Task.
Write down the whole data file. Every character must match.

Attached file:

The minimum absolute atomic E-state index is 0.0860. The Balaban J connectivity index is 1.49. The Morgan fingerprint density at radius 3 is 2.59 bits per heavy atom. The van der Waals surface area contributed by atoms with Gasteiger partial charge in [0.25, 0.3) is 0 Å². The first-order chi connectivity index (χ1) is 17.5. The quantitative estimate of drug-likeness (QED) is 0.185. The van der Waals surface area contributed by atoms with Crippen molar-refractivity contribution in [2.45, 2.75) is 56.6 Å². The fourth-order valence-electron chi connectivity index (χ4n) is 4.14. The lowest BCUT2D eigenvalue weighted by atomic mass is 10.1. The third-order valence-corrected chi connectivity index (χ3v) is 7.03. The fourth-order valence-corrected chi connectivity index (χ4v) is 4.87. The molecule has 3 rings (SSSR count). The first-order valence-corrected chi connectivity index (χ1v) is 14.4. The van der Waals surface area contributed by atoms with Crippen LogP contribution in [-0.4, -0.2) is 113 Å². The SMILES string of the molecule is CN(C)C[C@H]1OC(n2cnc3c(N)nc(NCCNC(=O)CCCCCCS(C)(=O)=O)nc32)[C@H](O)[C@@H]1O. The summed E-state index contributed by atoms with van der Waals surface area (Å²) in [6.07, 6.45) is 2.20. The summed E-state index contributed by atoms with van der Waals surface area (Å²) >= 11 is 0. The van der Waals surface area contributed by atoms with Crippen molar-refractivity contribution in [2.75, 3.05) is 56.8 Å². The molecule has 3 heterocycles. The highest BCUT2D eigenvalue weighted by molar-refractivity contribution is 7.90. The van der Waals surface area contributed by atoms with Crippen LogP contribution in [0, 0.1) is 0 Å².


The minimum absolute atomic E-state index is 0.0860. The Balaban J connectivity index is 1.49. The Morgan fingerprint density at radius 3 is 2.59 bits per heavy atom. The van der Waals surface area contributed by atoms with Gasteiger partial charge in [0.25, 0.3) is 0 Å². The first-order chi connectivity index (χ1) is 17.5. The quantitative estimate of drug-likeness (QED) is 0.185. The van der Waals surface area contributed by atoms with Crippen molar-refractivity contribution in [2.45, 2.75) is 56.6 Å². The fourth-order valence-electron chi connectivity index (χ4n) is 4.14. The lowest BCUT2D eigenvalue weighted by atomic mass is 10.1. The third-order valence-corrected chi connectivity index (χ3v) is 7.03. The fourth-order valence-corrected chi connectivity index (χ4v) is 4.87. The molecule has 3 rings (SSSR count). The first-order valence-corrected chi connectivity index (χ1v) is 14.4. The van der Waals surface area contributed by atoms with Crippen LogP contribution in [-0.4, -0.2) is 113 Å². The SMILES string of the molecule is CN(C)C[C@H]1OC(n2cnc3c(N)nc(NCCNC(=O)CCCCCCS(C)(=O)=O)nc32)[C@H](O)[C@@H]1O. The summed E-state index contributed by atoms with van der Waals surface area (Å²) in [6.07, 6.45) is 2.20. The summed E-state index contributed by atoms with van der Waals surface area (Å²) >= 11 is 0. The van der Waals surface area contributed by atoms with Crippen molar-refractivity contribution in [2.75, 3.05) is 56.8 Å². The molecule has 3 heterocycles. The highest BCUT2D eigenvalue weighted by molar-refractivity contribution is 7.90. The van der Waals surface area contributed by atoms with Crippen LogP contribution in [0, 0.1) is 0 Å².